A study examining the potential of running 250mph trains to the north of England and Scotland will be completed early in 2013, though Scottish Government officials said they were unaware of it.
The announcement follows a torrid week at the Department for Transport, which was forced to abandon the award of a £13 billion contract to run West Coast passenger trains between Scotland and London to First Group last Wednesday following a legal challenge by Virgin Trains.
First, which had £244 million wiped off its share value, is considering whether to sue the UK Government.
A spokesman for the Aberdeen-based company said it was still awaiting a briefing from the DfT on who would take over the West Coast route on December 9, when Virgin's existing contract expires.
The Coalition has endured fierce criticism, including from Conservative backbenchers, over its commitment to building a £33bn route connecting London to Birmingham by 2026 and extending it along separate branch lines to Manchester and Leeds by 2033.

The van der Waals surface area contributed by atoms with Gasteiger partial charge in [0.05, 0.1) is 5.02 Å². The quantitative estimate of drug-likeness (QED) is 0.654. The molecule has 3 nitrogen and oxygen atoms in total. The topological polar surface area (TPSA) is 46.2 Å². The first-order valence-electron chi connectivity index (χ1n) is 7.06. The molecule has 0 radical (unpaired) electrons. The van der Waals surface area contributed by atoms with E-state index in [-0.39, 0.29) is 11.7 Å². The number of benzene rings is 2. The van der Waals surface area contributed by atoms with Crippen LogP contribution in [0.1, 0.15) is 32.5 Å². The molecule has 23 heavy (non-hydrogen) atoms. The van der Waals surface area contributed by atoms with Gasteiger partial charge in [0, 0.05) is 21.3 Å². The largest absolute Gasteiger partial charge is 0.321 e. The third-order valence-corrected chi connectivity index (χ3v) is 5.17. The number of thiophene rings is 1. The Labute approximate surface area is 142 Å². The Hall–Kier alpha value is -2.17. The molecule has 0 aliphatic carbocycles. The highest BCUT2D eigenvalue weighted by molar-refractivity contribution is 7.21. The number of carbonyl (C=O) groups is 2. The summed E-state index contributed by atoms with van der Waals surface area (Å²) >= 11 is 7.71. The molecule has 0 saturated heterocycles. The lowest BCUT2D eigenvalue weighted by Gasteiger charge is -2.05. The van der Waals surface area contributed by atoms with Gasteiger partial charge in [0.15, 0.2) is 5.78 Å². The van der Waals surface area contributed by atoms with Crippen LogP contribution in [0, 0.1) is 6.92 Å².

Mr McLoughlin said: "We can't afford not to build it. Our competitors around the world are investing in the best transport, and we must too."
On extending the line north of Manchester and Leeds, he added: "We're launching a study on the way to get fast journeys further north still, with the aim of getting the journey from Scotland to London to under three hours and making sure the North East benefits too, because this will be a scheme for every person in Britain."
A DfT spokesman said the study would look at "capacity and journey times" and involve Government agency Transport Scotland.
However, the agency said officials had no knowledge of the study.